An Overview of the Americans with Disabilities Act (ADA)

Adapted from a presentation at the Early RA Workshop by Judy Keenan and Debra Richards

Judy Keenan, Deputy Director
Debra Richards, Investigator
Equal Employment Opportunity Commission, New York District Office

Whether you have recently been diagnosed with rheumatoid arthritis (RA) or have been managing RA for some time, you may have experienced discrimination in the workplace or have concerns about your future as an employee. You have probably heard about the Americans with Disabilities Act, but you may still have questions about how it can benefit you. Ms. Keenan and Ms. Richards of the Equal Employment Opportunity Commission, New York District Office, explained to the Early RA Workshop how the statute is applied, and how you can advocate for yourself in the workplace. Their office’s primary goal is to prevent discrimination in the workplace and find solutions when it does occur.

The Americans with Disability Act (ADA)

The ADA is a federal statute designed to prevent discrimination and to enable individuals with disabilities to participate fully in all aspects of society.

Title I of the ADA of 1990 prohibits private employers, state and local governments, employment agencies, and labor unions from discriminating against "qualified individuals with disabilities" in job application procedures, hiring, firing, advancement, compensation, job training, and other terms, conditions, and privileges of employment.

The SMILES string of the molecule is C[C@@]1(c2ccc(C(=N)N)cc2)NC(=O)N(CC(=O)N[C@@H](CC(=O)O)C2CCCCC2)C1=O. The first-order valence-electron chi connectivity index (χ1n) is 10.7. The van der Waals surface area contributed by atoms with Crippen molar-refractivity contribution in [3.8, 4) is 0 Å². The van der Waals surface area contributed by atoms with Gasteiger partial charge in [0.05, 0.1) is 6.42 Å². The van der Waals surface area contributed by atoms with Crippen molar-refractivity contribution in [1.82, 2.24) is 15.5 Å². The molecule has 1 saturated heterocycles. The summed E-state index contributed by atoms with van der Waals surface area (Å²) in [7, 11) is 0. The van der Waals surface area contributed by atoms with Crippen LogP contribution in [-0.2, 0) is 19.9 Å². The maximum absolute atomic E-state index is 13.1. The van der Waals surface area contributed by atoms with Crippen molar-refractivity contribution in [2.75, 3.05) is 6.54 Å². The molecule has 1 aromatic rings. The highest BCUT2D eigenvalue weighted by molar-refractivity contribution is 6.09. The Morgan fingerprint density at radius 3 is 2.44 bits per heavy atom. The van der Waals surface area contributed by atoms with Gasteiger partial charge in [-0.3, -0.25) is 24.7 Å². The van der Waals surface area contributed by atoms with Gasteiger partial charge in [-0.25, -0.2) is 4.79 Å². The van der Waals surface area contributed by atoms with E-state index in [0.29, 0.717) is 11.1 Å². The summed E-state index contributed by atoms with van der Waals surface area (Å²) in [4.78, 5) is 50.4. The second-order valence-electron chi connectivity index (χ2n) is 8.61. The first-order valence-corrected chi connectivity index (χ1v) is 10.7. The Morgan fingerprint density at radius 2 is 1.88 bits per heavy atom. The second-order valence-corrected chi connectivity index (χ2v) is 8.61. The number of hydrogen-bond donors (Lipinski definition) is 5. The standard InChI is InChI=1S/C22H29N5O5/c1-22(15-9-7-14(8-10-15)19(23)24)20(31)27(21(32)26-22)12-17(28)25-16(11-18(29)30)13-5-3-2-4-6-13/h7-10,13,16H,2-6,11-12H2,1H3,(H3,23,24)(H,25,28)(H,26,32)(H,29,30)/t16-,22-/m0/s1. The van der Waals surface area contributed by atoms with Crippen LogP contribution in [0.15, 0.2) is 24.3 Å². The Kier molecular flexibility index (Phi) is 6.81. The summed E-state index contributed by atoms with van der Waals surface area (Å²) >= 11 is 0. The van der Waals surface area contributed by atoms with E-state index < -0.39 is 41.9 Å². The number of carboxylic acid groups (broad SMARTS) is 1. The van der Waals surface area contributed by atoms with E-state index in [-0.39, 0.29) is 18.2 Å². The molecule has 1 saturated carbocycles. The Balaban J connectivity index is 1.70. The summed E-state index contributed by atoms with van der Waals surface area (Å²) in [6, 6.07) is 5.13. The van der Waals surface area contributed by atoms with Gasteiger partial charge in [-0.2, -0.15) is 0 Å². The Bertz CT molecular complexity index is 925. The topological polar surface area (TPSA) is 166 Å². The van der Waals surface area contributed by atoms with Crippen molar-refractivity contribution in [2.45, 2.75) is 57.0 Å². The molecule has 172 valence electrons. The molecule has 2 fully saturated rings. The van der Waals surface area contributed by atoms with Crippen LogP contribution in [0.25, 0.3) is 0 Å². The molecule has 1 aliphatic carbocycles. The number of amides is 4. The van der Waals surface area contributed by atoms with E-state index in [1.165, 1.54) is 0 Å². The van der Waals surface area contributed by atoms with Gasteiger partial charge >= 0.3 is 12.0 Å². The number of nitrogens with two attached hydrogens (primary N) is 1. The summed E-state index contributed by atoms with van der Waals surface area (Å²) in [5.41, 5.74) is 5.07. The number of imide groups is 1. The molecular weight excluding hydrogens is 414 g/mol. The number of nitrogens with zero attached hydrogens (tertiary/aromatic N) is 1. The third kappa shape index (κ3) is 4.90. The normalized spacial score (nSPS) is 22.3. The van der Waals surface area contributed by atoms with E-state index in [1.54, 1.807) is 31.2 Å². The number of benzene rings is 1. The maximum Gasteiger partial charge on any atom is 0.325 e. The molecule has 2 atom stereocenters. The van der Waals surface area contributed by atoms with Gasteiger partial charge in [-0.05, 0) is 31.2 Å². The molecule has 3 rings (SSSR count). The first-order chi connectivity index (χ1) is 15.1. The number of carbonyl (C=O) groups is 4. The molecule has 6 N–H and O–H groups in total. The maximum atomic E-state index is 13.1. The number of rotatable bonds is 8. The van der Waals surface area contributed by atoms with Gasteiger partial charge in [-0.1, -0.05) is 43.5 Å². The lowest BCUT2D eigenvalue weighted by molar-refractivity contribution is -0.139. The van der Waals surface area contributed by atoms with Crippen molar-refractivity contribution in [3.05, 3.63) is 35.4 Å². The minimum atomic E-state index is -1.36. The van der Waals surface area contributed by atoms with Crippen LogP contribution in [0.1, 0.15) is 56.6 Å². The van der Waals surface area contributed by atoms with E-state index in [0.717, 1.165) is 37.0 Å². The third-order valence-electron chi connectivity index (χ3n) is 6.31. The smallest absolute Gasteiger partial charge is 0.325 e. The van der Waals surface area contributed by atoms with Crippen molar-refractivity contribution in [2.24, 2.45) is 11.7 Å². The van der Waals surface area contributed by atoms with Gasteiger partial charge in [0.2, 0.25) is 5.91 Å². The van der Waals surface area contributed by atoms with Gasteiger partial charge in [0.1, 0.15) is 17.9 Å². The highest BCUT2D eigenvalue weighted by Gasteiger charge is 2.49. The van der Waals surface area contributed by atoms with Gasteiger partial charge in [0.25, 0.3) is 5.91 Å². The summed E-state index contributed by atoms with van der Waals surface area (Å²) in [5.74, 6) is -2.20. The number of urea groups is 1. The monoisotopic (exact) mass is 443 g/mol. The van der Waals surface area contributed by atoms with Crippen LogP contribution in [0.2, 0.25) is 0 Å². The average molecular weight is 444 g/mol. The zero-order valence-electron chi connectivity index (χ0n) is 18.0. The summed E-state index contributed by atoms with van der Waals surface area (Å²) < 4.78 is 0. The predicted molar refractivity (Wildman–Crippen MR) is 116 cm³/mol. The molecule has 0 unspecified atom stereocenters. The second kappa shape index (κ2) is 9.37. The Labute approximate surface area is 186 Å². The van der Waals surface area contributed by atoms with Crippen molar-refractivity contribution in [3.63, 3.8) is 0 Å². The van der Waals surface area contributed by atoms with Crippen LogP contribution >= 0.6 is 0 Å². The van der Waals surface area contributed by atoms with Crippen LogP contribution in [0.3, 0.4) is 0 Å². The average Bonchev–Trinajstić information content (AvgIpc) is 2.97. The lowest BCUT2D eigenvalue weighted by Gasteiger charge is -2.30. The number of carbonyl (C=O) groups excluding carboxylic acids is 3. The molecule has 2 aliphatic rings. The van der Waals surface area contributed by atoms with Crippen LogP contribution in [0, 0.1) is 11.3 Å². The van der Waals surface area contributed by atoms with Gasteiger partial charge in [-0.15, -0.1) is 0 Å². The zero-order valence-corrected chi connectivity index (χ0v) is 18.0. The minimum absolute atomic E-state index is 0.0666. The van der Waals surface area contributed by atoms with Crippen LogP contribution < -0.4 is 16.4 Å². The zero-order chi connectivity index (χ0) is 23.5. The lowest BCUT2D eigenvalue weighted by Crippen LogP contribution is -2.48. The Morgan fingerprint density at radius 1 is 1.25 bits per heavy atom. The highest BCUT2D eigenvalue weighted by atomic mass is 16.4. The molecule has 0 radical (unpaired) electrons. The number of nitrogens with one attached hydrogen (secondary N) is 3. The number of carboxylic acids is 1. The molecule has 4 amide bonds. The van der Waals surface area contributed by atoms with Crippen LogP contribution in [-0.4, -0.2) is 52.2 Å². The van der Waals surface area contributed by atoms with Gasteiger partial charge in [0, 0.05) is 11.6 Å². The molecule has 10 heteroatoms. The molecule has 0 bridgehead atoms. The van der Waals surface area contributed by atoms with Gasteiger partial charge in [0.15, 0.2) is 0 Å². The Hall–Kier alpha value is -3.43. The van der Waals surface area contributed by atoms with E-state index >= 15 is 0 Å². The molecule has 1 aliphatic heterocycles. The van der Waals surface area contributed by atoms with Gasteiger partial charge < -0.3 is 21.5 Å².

The ADA considers an individual to have a disability if he or she has a physical or mental impairment that interferes with a major life activity such as working, walking, lifting, bending, eating, etc. Impairment is defined as any physical disorder or condition, cosmetic disfigurement or anatomical loss affecting one or more body systems (neurological, musculoskeletal, special sense organs, respiratory, cardiovascular, reproductive, digestive, genitourinary, immune, circulatory, hemic, lymphatic, skin, and endocrine).

This impairment must be recorded, most often through a formal diagnosis from a medical provider. An impairment is considered a disability even if it is in remission or if the impairment is episodic, such as with the flares that are common among those managing RA. You may qualify under the ADA if other people think of you as being disabled.

RA and the ADA

The ADA definition of “major life activity” was expanded in 2008 and 2011 so that it includes the operation of a major body function, including the immune and musculoskeletal system. In other words, RA meets these criteria.

One note about the above definitions: They are the definitions and interpretations of the Equal Employment Opportunity Commission (EEOC). In some legal cases, a court may disagree with one or more of them. However, the EEOC’s message to those managing RA and other disabilities is to focus more on any discrimination you experience, rather than on whether or not your condition qualifies under the ADA. The EEOC’s mission is to help qualified individuals with disabilities become and remain productive members of the workforce. It also works to ensure that these qualified individuals receive reasonable accommodations in the workplace in order to do so.

Reasonable Accommodations

A reasonable accommodation is any change to a job or work environment that permits a qualified applicant/employee with a disability to fully engage in the employment process. The process begins with applying and hiring, and includes being able to perform the essential functions of the job – while enjoying the same benefits and privileges as nondisabled colleagues.

An accommodation is not considered reasonable if it presents an undue hardship for the employer. For example, requesting that the work space be renovated would be too costly and might disrupt ongoing business. Additionally, if the accommodation request would not allow the employee to perform the essential functions of the job, it is not considered a reasonable accommodation.